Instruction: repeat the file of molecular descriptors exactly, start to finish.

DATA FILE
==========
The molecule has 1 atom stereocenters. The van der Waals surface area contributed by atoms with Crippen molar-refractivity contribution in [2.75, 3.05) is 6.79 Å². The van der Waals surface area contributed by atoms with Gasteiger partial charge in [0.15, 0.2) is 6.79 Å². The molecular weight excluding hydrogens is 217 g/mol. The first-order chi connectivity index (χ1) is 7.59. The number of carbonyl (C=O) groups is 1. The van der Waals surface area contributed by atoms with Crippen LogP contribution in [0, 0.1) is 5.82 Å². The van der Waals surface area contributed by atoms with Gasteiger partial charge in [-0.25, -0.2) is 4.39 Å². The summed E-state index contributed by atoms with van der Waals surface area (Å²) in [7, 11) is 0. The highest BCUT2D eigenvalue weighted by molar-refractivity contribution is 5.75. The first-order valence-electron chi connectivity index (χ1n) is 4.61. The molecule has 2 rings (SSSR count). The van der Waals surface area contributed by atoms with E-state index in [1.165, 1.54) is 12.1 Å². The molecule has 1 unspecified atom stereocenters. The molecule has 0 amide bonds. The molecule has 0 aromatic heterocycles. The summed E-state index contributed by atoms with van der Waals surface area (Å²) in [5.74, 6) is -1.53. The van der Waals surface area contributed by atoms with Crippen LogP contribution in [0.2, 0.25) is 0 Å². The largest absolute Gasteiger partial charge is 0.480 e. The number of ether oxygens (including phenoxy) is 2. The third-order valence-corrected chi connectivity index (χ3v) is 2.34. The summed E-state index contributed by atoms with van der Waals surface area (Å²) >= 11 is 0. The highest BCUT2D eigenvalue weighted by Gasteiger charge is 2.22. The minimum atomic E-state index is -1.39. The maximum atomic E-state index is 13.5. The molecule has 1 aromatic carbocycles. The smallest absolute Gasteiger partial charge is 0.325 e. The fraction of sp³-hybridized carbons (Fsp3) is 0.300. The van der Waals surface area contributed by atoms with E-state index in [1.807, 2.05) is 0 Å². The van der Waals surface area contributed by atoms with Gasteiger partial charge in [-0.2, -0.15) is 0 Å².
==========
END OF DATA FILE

The molecule has 1 atom stereocenters. The van der Waals surface area contributed by atoms with Crippen molar-refractivity contribution in [2.75, 3.05) is 6.79 Å². The van der Waals surface area contributed by atoms with Gasteiger partial charge in [0.15, 0.2) is 6.79 Å². The molecular weight excluding hydrogens is 217 g/mol. The first-order chi connectivity index (χ1) is 7.59. The number of carbonyl (C=O) groups is 1. The van der Waals surface area contributed by atoms with Crippen LogP contribution in [0, 0.1) is 5.82 Å². The van der Waals surface area contributed by atoms with Gasteiger partial charge in [-0.25, -0.2) is 4.39 Å². The summed E-state index contributed by atoms with van der Waals surface area (Å²) in [7, 11) is 0. The highest BCUT2D eigenvalue weighted by molar-refractivity contribution is 5.75. The first-order valence-electron chi connectivity index (χ1n) is 4.61. The molecule has 2 rings (SSSR count). The van der Waals surface area contributed by atoms with E-state index in [1.165, 1.54) is 12.1 Å². The molecule has 1 unspecified atom stereocenters. The molecule has 0 amide bonds. The molecule has 0 aromatic heterocycles. The summed E-state index contributed by atoms with van der Waals surface area (Å²) in [5.74, 6) is -1.53. The van der Waals surface area contributed by atoms with Crippen LogP contribution in [0.2, 0.25) is 0 Å². The largest absolute Gasteiger partial charge is 0.480 e. The number of ether oxygens (including phenoxy) is 2. The third-order valence-corrected chi connectivity index (χ3v) is 2.34. The summed E-state index contributed by atoms with van der Waals surface area (Å²) >= 11 is 0. The highest BCUT2D eigenvalue weighted by Gasteiger charge is 2.22. The minimum atomic E-state index is -1.39. The maximum atomic E-state index is 13.5. The molecule has 1 aromatic carbocycles. The smallest absolute Gasteiger partial charge is 0.325 e. The fraction of sp³-hybridized carbons (Fsp3) is 0.300. The van der Waals surface area contributed by atoms with E-state index in [1.807, 2.05) is 0 Å². The van der Waals surface area contributed by atoms with Gasteiger partial charge in [-0.2, -0.15) is 0 Å².